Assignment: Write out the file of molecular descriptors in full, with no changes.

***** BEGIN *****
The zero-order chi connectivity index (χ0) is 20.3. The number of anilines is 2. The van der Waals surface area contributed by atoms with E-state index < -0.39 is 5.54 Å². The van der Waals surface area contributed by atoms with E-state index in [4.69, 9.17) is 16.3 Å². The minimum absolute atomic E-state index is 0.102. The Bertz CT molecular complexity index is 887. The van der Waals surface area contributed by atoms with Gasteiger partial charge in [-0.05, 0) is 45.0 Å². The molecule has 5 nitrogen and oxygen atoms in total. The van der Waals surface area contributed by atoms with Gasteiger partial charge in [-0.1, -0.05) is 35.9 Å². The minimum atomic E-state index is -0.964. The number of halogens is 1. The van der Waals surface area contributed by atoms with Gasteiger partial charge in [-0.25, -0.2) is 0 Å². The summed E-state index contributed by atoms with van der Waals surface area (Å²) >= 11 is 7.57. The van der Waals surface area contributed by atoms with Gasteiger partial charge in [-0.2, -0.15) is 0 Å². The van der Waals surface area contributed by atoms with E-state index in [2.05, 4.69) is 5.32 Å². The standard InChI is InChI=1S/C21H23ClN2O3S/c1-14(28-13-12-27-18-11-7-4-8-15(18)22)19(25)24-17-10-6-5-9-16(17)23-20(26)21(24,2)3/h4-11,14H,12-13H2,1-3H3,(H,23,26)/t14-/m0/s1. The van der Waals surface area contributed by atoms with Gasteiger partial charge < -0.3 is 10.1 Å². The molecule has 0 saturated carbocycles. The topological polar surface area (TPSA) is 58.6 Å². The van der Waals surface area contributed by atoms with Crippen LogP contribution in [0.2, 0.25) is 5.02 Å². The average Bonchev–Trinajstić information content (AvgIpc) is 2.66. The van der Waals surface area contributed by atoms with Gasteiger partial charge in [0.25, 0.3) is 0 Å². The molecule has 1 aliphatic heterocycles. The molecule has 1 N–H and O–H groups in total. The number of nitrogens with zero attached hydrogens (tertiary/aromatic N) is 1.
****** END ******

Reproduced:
The zero-order chi connectivity index (χ0) is 20.3. The number of anilines is 2. The van der Waals surface area contributed by atoms with E-state index < -0.39 is 5.54 Å². The van der Waals surface area contributed by atoms with E-state index in [4.69, 9.17) is 16.3 Å². The minimum absolute atomic E-state index is 0.102. The Bertz CT molecular complexity index is 887. The van der Waals surface area contributed by atoms with Gasteiger partial charge in [-0.05, 0) is 45.0 Å². The molecule has 5 nitrogen and oxygen atoms in total. The van der Waals surface area contributed by atoms with Gasteiger partial charge in [-0.1, -0.05) is 35.9 Å². The minimum atomic E-state index is -0.964. The number of halogens is 1. The van der Waals surface area contributed by atoms with Gasteiger partial charge in [-0.25, -0.2) is 0 Å². The summed E-state index contributed by atoms with van der Waals surface area (Å²) >= 11 is 7.57. The van der Waals surface area contributed by atoms with Gasteiger partial charge in [-0.2, -0.15) is 0 Å². The van der Waals surface area contributed by atoms with E-state index in [2.05, 4.69) is 5.32 Å². The standard InChI is InChI=1S/C21H23ClN2O3S/c1-14(28-13-12-27-18-11-7-4-8-15(18)22)19(25)24-17-10-6-5-9-16(17)23-20(26)21(24,2)3/h4-11,14H,12-13H2,1-3H3,(H,23,26)/t14-/m0/s1. The van der Waals surface area contributed by atoms with Gasteiger partial charge < -0.3 is 10.1 Å². The molecule has 0 saturated carbocycles. The topological polar surface area (TPSA) is 58.6 Å². The van der Waals surface area contributed by atoms with Crippen LogP contribution in [0.2, 0.25) is 5.02 Å². The average Bonchev–Trinajstić information content (AvgIpc) is 2.66. The van der Waals surface area contributed by atoms with Gasteiger partial charge in [0.25, 0.3) is 0 Å². The molecule has 1 aliphatic heterocycles. The molecule has 1 N–H and O–H groups in total. The number of nitrogens with zero attached hydrogens (tertiary/aromatic N) is 1.